How to Make a Neck Pillow Activity

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Updated on Jun 12, 2013

This neck pillow is a welcome comfort on a long car trip or airplane ride, and your child will have a blast making it! Keep it in the glove compartment or toss it in a carry-on so that you can reach it easily when he needs some rest. Not only will he love making something so plush and useful, whipping up this neck pillow also gives him a basic introduction to sewing and strengthens his ability to follow directions.

What You Need:

  • 1/3 yard of a soft, fuzzy fabric (such as comfort fleece)
  • Scissors
  • Needle
  • Thread
  • Sewing/dressmaker pins
  • Pillow stuffing or other filling material

What You Do:

  1. Help your child use scissors to cut a large “U” shape in the soft fabric. The “U” should be about 12” high and about 15” long.
  2. Flip the “U” over and use it as a template as you guide your child in cutting another, identical “U” shape from the fabric.
  3. Help him lay the two “right” sides of the “U” shape together (the sides you would like to be visible when the project is finished), and secure them with sewing pins.
  4. Give him a long length of thread (at least 2’) and help her secure the end by tying a few knots in it.
  5. Starting a couple of inches to the left of the bottom of the “U,” help him put the needle and thread through the fabric. Guide him in sewing all around the neck pillow. Stop and help him secure the end of the fabric when a 3” to 4” opening is left at the bottom of the “U.”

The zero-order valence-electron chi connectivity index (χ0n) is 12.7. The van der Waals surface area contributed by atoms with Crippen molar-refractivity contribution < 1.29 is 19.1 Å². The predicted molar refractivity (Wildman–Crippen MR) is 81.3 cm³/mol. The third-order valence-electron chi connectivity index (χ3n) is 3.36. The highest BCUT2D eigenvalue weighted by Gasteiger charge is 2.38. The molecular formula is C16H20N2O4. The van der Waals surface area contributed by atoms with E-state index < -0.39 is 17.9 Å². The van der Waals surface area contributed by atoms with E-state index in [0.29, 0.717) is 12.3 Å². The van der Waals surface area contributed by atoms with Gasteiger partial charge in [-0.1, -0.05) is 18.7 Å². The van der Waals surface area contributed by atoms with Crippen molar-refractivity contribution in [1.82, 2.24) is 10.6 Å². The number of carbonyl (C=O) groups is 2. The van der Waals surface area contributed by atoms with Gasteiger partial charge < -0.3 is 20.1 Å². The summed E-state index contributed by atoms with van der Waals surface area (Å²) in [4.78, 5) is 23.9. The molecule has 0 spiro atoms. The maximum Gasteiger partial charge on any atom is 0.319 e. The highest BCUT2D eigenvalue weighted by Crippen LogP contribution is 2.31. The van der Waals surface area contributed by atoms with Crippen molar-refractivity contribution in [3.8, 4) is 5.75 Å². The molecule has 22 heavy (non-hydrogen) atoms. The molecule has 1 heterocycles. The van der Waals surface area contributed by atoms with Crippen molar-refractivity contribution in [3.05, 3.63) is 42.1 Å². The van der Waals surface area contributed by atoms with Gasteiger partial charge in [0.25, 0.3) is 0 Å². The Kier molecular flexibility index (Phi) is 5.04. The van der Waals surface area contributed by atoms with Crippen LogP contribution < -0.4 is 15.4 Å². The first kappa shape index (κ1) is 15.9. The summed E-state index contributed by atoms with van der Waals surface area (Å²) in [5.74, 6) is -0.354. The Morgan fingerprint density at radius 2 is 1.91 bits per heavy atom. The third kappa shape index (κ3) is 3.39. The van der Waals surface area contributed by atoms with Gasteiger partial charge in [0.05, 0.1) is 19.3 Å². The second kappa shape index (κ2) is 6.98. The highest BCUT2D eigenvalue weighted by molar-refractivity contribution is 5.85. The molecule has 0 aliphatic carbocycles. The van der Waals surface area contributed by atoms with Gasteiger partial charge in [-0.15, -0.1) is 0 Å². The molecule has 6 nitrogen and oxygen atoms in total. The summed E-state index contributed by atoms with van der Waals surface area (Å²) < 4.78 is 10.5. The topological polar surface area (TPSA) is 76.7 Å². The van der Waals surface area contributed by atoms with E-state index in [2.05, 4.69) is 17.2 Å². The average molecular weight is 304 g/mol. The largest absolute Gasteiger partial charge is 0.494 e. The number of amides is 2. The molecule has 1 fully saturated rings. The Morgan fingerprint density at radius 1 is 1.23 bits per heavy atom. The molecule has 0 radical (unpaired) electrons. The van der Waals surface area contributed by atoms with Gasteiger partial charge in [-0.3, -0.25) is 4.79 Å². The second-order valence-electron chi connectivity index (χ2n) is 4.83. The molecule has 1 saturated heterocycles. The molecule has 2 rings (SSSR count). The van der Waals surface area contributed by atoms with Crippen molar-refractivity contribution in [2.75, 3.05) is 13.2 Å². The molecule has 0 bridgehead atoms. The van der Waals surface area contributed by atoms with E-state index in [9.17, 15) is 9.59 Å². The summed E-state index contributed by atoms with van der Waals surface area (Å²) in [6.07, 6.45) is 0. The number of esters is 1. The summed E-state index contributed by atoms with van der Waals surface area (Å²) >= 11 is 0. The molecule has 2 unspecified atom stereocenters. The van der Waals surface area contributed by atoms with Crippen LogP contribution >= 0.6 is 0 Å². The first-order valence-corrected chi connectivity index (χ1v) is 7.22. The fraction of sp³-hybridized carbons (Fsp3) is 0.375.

6. Remove the sewing needles from the “U,” and flip it inside out so the “right” side of the fabric is showing.
  7. Ask him to stuff the pillow with the filling through the open slot at the bottom of the “U.”
  8. When the pillow is full, thread the needle again and secure the end. Have your child sew the open slot shut by pinching the flaps to the inside and then sewing them together.

Your child can sew regular pillows using a similar process. Instead of making those pillows “U”-shaped, she can simply cut large rectangles from fabric, sew around the borders, flip them inside out, fill them in with foam, and sew the ends together.

Carly Schuna is a freelance writer and editor who enjoys writing and reading children's literature. She has written and edited dozens of puzzles and activities and has served on the editorial staff of Highlights for Children and Highlights High Five magazines.

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